180 km to miles per hour.180 Kilometers per Hour to Miles per Hour

 

180 km to miles per hour

 
 
 
 
 
 
 
 
 
 
 
 
 
 
 
 
 
 
 
 
 
 
 
 
 
 
 
 
 
 
 
 
 
 
 
 

Conversion.Convert Kilometers per Hour to Miles per Hour

 

26 rows · It is equal to exactly kilometers per hour. A kilometer per hour is a unit of. KPH (Kilometer per hour) = MPH (Miles per hour) Two Decimal Point Results KPH (Kilometer per hour) is equal to MPH (Miles per hour). Miles/hour to Kilometers/hour formula: [Km] = Miles x The final formula to convert MPH to KMH is: [KMH] = x = The earth is in motion. It revolves around itself and around the sun. The universe also is moving around the sun and the universe is also in orbit.

 

180 km to miles per hour.Speed, Distance & Time Calculator – calculate travel speed, distance and trip duration

10 rows · How fast is kilometers per hour in miles per hour? kilometers per hour. Example: If a truck travelled at an average speed of 80 km per hour for 4 hours, how many miles did it cover in that time? First, calculate 80 * 4 = km, then convert km to miles by dividing by or by using our km to miles converter to get the answer: miles. There are many abbreviations for the unit kilometers per hour (kph, kmph, k.p.h, KMph., etc.), but “km/h” is the SI unit symbol. Mile/hour. Definition: The unit miles per hour (symbol: mph) is a measurement of speed in the imperial and United States customary systems. It expresses the number of statute miles traveled over the period of one hour.
 
 
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Solar cells on nanotubes: borrowing technology from nature

While some researchers continue to improve fuel cells on methanol, Sandia National Labs, known for its careful attitude to the most affordable source of free energy – the Sun, continues to amaze the enlightened humanity with new developments. This time, the laboratory has developed a technology that allows you to convert the energy of sunlight, directing it to break the chemical bond between hydrogen and oxygen in water, converting it into hydrogen and oxygen.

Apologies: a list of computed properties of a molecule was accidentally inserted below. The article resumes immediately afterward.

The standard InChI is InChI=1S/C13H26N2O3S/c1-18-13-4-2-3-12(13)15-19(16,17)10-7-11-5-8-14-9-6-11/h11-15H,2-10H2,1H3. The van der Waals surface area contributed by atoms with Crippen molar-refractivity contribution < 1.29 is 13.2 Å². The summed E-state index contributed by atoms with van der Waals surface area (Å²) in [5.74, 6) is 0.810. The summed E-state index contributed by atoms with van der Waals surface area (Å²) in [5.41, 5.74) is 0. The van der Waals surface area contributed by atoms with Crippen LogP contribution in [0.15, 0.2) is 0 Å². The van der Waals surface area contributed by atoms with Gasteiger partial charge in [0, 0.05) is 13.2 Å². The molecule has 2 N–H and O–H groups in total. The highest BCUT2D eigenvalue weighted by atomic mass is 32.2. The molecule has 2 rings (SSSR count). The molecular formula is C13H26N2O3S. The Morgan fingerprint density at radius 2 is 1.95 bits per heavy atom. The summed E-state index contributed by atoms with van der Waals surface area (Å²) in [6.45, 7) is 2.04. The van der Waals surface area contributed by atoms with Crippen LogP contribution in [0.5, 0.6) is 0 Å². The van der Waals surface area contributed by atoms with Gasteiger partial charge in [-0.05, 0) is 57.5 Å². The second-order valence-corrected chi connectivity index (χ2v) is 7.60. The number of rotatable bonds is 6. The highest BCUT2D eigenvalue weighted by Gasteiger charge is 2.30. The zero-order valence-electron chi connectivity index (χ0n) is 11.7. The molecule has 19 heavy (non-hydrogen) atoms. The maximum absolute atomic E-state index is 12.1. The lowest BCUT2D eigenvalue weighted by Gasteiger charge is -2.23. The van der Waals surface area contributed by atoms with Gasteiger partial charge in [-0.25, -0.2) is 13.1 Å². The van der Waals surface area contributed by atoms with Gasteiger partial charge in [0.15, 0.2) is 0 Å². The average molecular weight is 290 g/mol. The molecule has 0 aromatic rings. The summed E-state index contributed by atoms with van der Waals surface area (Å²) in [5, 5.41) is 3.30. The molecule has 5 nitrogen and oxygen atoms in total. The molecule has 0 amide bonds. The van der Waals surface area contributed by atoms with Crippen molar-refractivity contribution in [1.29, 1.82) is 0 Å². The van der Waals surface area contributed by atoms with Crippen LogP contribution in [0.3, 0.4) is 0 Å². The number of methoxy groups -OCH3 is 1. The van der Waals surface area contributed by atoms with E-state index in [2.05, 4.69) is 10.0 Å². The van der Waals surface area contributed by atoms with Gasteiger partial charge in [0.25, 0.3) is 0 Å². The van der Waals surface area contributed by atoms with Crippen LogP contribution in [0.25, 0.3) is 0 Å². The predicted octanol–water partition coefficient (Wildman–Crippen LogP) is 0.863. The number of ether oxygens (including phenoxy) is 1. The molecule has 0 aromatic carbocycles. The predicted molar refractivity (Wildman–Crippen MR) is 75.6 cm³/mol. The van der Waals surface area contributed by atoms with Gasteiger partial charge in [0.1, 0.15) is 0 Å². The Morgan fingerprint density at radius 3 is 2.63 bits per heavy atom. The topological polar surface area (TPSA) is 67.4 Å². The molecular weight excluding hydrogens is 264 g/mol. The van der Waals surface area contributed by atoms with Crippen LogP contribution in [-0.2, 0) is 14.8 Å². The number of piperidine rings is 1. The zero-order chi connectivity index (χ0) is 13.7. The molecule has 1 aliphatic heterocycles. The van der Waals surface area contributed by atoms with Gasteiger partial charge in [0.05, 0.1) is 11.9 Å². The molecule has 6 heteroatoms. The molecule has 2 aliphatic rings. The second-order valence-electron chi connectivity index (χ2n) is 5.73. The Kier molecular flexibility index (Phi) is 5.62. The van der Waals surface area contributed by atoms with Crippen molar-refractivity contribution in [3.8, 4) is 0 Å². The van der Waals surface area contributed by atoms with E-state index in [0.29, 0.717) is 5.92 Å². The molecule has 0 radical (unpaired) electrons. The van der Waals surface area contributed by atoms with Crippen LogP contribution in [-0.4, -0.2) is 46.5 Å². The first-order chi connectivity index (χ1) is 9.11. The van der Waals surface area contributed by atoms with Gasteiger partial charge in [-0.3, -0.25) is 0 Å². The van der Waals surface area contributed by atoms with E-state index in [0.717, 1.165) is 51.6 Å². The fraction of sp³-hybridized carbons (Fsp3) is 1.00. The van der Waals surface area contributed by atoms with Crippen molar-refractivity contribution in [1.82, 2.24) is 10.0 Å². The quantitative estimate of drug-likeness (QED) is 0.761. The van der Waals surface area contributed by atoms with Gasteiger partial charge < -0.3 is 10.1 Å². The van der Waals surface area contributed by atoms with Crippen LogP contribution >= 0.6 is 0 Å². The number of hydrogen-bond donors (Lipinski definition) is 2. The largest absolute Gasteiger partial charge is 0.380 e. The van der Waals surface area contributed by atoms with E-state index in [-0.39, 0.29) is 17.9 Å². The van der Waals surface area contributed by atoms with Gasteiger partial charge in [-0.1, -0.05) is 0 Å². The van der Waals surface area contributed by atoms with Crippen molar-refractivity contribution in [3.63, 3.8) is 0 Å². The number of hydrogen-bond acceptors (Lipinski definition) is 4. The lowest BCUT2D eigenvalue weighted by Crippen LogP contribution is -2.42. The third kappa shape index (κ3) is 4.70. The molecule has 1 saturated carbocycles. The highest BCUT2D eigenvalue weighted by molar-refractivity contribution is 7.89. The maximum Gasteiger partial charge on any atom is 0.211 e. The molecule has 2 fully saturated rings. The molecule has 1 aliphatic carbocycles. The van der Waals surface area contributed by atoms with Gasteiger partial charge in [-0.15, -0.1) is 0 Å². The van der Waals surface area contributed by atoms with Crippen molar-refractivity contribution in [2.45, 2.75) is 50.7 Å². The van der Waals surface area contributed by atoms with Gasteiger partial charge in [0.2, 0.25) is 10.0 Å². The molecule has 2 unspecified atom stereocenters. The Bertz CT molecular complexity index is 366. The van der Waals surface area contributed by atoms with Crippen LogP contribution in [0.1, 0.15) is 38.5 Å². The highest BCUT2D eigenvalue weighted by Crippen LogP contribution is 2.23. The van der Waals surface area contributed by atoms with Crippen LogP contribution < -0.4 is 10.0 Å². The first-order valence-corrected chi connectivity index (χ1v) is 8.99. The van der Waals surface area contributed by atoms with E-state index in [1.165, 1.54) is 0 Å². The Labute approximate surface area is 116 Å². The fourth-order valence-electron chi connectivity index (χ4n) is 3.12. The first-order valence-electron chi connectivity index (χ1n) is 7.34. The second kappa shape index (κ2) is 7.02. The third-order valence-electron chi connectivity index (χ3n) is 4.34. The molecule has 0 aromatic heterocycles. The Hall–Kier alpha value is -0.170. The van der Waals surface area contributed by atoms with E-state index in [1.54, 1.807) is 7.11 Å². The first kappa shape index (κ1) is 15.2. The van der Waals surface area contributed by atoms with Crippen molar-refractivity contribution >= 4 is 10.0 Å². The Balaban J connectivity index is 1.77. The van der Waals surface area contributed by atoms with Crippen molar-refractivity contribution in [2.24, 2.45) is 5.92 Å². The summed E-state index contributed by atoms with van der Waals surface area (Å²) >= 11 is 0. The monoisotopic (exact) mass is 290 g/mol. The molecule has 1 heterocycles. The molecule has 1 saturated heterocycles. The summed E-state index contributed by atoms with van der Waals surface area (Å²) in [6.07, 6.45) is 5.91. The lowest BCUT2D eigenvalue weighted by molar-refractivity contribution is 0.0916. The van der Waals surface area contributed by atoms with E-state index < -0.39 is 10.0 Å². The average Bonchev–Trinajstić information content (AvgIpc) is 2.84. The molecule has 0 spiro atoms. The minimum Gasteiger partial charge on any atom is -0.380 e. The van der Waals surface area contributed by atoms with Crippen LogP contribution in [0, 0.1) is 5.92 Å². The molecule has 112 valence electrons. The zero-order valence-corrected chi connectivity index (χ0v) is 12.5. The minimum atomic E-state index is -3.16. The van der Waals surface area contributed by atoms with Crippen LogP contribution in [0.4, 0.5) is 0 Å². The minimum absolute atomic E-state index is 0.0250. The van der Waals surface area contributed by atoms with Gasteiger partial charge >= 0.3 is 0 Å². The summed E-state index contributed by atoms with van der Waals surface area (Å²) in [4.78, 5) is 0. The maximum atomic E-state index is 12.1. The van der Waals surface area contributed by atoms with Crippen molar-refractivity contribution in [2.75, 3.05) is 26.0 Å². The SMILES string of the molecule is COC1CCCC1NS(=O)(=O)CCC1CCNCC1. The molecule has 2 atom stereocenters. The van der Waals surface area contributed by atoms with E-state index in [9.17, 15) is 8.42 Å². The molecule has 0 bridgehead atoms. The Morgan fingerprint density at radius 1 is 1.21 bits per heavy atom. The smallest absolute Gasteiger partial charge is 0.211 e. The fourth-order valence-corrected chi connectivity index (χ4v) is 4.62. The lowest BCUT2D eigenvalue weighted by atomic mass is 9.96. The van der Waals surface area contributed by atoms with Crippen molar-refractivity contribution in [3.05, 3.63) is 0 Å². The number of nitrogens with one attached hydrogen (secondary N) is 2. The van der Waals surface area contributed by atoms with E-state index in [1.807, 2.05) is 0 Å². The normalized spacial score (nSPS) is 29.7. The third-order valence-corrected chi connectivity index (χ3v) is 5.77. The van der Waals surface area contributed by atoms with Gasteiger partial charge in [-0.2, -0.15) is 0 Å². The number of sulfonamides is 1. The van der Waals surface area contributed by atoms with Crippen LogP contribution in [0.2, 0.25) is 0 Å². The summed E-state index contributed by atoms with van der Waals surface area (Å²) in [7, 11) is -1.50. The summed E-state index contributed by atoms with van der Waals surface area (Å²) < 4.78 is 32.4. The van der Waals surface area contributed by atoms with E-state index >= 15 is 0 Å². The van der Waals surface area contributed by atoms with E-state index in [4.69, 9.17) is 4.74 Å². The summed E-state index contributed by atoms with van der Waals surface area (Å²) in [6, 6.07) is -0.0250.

The technology is based on organic nanotubes with an inorganic catalyst. By 2021, Sandia hopes to develop the first prototypes of solar panels of a new type, the input of which will be water and sunlight, and the output – hydrogen and oxygen. Since Sandia’s research is primarily aimed at finding reliable sources of alternative fuels, and, as you know, hydrogen has long been in the focus of attention of automakers. However, there are already developments aimed at using hydrogen to power portable electronic devices (for example, FEPC), so Sandia solar panels, if they are destined to be successful, will perfectly complement such developments.

Now some technical details. According to the source, Sandia organic nanotubes are based on the porphyrin protein used to transport electrons in reactions with hemoglobin, and the principle of action is similar to the mechanism of photosynthesis. In order to “assemble” a porphyrin nanotube under unnatural conditions, an aqueous solution was prepared in which porphyrin ions of opposite charge were present. Ions were created by attaching metal atoms to porphyrin molecules, which, firstly, provided a different charge required for “self-assembly”, secondly, the presence of a catalyst (platinum) was automatically ensured, and, thirdly, it made it possible to add a sufficient number of metal atoms for electronically connecting nanotubes to each other.

The source notes that other research groups have already attempted to convert sunlight into chemical energy, however, macroscopic devices have so far remained extremely ineffective. Researchers at Sandia hope that miniaturization of such devices to nanoscopic scales, “mimicking” natural photosynthetic cells, will lead to better efficiency – because everything works in nature.